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Washington — First Lady Michelle Obama will visit Detroit Friday to speak to more than 2,000 high school students from more than 40 high schools at Wayne State University to tout the importance of college.

Obama will speak at the first-ever citywide College Signing Day event for the city of Detroit along with Detroit Mayor Mike Duggan — in making her fourth trip to the Motor City. The event will begin at 12:15 p.m. Obama also will be joined in Detroit by Grammy award-winning recording artist Ciara, a longtime advocate for education, according to The White House.

The White House said in a statement that in her keynote remarks, the first lady "will highlight the significance of pursuing and completing some form of higher education and the importance of students doing their part to answer the president's call for America to once again have the highest proportion of college graduates in the world."

It's a huge issue in Detroit, which has among the lowest rates for college attendance in Michigan.

To celebrate high school students who are going to college, individuals and organizations around the United States are hosting College Signing Day events on May 1st. To date, over 400 Signing Day events have been planned. Education Secretary Arne Duncan will attend a Signing Day event in Washington and Housing and Urban Development Secretary Julian Castro will attend an event in Austin.

The event will celebrate the one year anniversary of Mrs. Obama's Reach Higher initiative.

The Detroit event is hosted by the Detroit College Access Network. The goal of the group by 2025, 60 percent of students from Detroit schools will have a post-secondary degree or valuable credential. They also want to boost the number of Michigan high school seniors who complete federal financial aid forms.

The group aims to "build a college-going culture within all schools in Detroit. Prepare all students to be socially, academically and financially prepared for post-secondary and career opportunities. Mobilize, align, and strengthen resources to have a greater impact on Detroit's college enrollment and attainment rates."

Just 69.5 percent of students in Michigan attend some form of college; 52 percent of those finish community college and 61 percent of students attending a four-year-college or university graduate within six years.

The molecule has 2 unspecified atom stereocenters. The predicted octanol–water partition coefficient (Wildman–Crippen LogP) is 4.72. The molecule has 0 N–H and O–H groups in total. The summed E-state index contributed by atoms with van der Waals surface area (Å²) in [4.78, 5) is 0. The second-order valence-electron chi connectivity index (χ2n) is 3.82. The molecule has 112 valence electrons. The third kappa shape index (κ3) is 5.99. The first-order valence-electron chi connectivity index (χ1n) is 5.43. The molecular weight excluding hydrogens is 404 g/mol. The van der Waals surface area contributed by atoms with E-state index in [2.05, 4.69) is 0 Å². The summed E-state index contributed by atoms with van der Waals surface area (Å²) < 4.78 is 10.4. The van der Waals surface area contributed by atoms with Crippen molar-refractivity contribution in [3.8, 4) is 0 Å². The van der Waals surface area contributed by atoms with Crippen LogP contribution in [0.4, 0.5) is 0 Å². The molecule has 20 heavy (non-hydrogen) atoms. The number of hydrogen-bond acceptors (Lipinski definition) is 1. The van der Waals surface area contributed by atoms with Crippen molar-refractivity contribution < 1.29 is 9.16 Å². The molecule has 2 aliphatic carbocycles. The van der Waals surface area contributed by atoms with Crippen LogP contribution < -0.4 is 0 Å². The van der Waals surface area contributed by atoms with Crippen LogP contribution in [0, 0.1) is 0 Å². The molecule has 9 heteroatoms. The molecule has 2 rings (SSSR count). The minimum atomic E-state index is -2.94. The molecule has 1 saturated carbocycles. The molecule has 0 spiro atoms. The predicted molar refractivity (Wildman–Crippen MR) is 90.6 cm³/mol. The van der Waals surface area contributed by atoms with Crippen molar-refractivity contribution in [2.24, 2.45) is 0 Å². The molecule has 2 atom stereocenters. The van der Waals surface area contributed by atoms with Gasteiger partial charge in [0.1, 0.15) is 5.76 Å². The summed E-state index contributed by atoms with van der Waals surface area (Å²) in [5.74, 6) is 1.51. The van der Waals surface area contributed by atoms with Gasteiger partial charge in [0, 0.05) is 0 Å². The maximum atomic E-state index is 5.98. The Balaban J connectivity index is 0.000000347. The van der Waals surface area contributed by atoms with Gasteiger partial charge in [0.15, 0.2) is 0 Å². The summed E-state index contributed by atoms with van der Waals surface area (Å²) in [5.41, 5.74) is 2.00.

Detroit is lower than the state average. The city's college enrollment rate is 49 percent among graduating seniors — and the group wants to boost that to 54 percent by 2016, according to a 2014 report. Last year, about 71 percent of Detroit Public School students graduated from high school in four years, the state said in March.

Wayne State also has graduation issues. It still has the lowest graduation rate among the state's public universities, at 32 percent.

Mrs. Obama's "Reach Higher" program is in support of a goal that President Obama announced in 2009 — to once again having the world's highest percentage of college graduates. At a speech in Warren in July 2009 at Macomb Community College, President Obama unveiled the "American Graduation Initiative. It will reform and strengthen community colleges from coast to coast so that they get the resources students and schools need — and the results workers and businesses demand. Through this plan, we seek to help an additional five million Americans earn degrees and certificates in the next decade."

He has since called for making the first two years of community college free — though Congress hasn't taken up the proposal.

Mrs. Obama was last in Detroit in October to speak on behalf of Michigan Democrats. She also visited in October 2011 to attend a fundraiser to raise money for President Barack Obama's re-election effort. She first visited Detroit in May 2010 to stop at Wayne State.

"Our next chapter, Detroit's next chapter, Michigan's next chapter, America's next chapter — is waiting to be written," she said in 2010. "And it will be written by each and every one of you, because your future, your city's future, this country's future will look exactly like what each of you wants it to look like. And that's what I believe. And that's why I am here. Young people, I am asking you to embrace that responsibility to be our future."

DShepardson@detroitnews.com

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